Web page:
Soccer-Cologne ready to welcome friendly Tartan Army invasion

FILE PHOTO: Soccer Football - Euro 2024 - Fans in Glasgow gather for Germany v Scotland - Glasgow, Scotland, Britain - June 14, 2024 Scotland fans celebrate their first goal, an own goal scored by Germany's Antonio Rudiger REUTERS/Russell Cheyne/File Photo

DUESSELDORF, Germany (Reuters) - Tens of thousands of kilt-wearing Scottish soccer fans will invade the German city of Cologne on Wednesday but local residents need not fear -- they come in peace.

The Tartan Army has been out in force since the start of Euro 2024, sinking industrial volumes of German beer and generally living up to the chant "no Scotland, no party".

Wednesday's Group A game against Switzerland will see the biggest coming together of the Tartan Army for years -- with an organised march to the stadium ahead of kickoff.

The Fan Walk, given the green light by Cologne's police, will begin from Josef-Lammerting-Allee at 1830 local time and follow a 1.7km route along closed roads to the stadium well in time for the 2100 kickoff.

As many as 60 bagpipers and drummers will lead the tartan procession along the route which organisers say is generally flat with temporary toilets provided -- an important consideration for those well-lubricated after a day of drinking.

"We'd ask supporters to be considerate of the residents on the route and make use of these please," a message read on the website of the Association of Tartan Army Clubs.

Scotland's Tartan Army, made up of hundreds of individual clubs throughout Scotland and across the world with names such Garden Shed Tartan Army and Burst Balloons Tartan Army, have been sadly absent from tournaments for the past two decades.

The national team have not appeared at the World Cup since 1998 and although they did qualify for Euro 2020, two of their games were in Glasgow and one at Wembley -- all three overshadowed by COVID-19 restrictions on fan numbers.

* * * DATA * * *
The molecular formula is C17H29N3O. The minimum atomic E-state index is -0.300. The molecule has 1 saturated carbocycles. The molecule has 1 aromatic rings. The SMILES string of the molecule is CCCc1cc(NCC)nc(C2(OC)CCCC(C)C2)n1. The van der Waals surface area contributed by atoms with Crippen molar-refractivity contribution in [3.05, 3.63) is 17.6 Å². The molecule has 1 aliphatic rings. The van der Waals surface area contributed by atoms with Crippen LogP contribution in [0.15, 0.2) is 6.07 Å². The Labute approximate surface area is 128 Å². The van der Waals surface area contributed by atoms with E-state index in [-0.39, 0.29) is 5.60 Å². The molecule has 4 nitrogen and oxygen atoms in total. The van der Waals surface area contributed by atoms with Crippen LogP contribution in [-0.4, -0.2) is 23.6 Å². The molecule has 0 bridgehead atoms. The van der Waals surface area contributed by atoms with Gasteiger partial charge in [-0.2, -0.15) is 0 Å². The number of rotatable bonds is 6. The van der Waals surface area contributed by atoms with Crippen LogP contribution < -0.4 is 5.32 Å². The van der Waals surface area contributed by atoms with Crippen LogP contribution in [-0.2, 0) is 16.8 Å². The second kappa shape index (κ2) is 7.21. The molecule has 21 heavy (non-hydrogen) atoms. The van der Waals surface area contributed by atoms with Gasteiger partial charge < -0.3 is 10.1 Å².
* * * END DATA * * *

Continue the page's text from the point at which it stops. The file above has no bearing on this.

Which is why when Steve Clarke's team wrapped up qualification for the Germany showpiece with two games remaining, the kilts and sporrans could be packed and plans for a summer of "fitba, fun and beer" could begin.

Estimates vary, but as many as 250,000 Scots are said to have travelled to Germany, the majority without match tickets. And judging by the amount of kilts, saltires and Lion Rampants in evidence from Hamburg to Munich and all cities in between that might not by wide of the mark.

Things did not start well with Scotland hammered 5-1 by Germany in Munich, but the mood amongst the Tartan Army has remained joyous and they have proved a popular attraction with locals and fans of other nations.

While past tournaments have been marred by violence, Euro 2024 has so far been largely good-natured with the Tartan Army earning special praise from German police.

"Many thanks to the Scottish fans who created a special atmosphere over the last few days," a post on the Munich Police X page said after the opening game.

"Good luck and happy travelling."

One of the thousands, Dundee-born Dave Wright, who is travelling around Germany with his wife Michelle, said there was a code of behaviour amongst the Tartan Army.

"We self police, we look after each other and respect the places we go," Wright, who has been all over the world with the Tartan Army, told Reuters. "If people get too rowdy, other people have a word and if anyone is too drunk people will take them back to their hotel.

"So far it's been fantastic and the German people have been magnificent hosts who can't do enough for you. The only problem so far has been the football. We got demolished."

It is not all about football, beer and laughs, though.

The Tartan Army has won awards from UEFA for its fundraising work throughout the years. In Munich, the Tartan Army Sunshine Appeal announced its 101st donation, 5,000 pounds to Team Bananaflanke -- a German football project for children with learning and physical disabilities.

(Reporting by Martyn Herman, editing by Ed Osmond)

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